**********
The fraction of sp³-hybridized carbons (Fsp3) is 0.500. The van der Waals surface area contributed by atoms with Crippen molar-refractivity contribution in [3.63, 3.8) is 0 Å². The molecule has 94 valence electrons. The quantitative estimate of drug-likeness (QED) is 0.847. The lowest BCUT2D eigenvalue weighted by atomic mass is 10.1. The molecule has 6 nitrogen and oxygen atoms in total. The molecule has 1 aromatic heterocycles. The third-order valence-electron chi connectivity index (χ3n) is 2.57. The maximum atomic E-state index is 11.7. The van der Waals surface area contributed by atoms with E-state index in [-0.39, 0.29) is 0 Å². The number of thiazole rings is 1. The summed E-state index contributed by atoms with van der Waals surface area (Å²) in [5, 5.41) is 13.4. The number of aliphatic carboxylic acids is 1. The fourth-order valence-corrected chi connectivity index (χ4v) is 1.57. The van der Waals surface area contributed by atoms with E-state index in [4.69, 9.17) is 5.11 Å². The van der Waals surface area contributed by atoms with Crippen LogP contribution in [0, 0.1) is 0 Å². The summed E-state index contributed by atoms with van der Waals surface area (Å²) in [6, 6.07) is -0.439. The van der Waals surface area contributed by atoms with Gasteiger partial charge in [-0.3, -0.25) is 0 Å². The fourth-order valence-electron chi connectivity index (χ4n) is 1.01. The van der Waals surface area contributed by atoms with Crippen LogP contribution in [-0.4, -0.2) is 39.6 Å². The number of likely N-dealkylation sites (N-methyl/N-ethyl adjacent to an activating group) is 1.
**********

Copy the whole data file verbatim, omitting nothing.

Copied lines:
The fraction of sp³-hybridized carbons (Fsp3) is 0.500. The van der Waals surface area contributed by atoms with Crippen molar-refractivity contribution in [3.63, 3.8) is 0 Å². The molecule has 94 valence electrons. The quantitative estimate of drug-likeness (QED) is 0.847. The lowest BCUT2D eigenvalue weighted by atomic mass is 10.1. The molecule has 6 nitrogen and oxygen atoms in total. The molecule has 1 aromatic heterocycles. The third-order valence-electron chi connectivity index (χ3n) is 2.57. The maximum atomic E-state index is 11.7. The van der Waals surface area contributed by atoms with E-state index in [-0.39, 0.29) is 0 Å². The number of thiazole rings is 1. The summed E-state index contributed by atoms with van der Waals surface area (Å²) in [5, 5.41) is 13.4. The number of aliphatic carboxylic acids is 1. The fourth-order valence-corrected chi connectivity index (χ4v) is 1.57. The van der Waals surface area contributed by atoms with E-state index in [4.69, 9.17) is 5.11 Å². The van der Waals surface area contributed by atoms with Crippen LogP contribution in [0, 0.1) is 0 Å². The summed E-state index contributed by atoms with van der Waals surface area (Å²) in [6, 6.07) is -0.439. The van der Waals surface area contributed by atoms with Gasteiger partial charge in [-0.3, -0.25) is 0 Å². The fourth-order valence-electron chi connectivity index (χ4n) is 1.01. The van der Waals surface area contributed by atoms with Crippen LogP contribution in [-0.4, -0.2) is 39.6 Å². The number of likely N-dealkylation sites (N-methyl/N-ethyl adjacent to an activating group) is 1.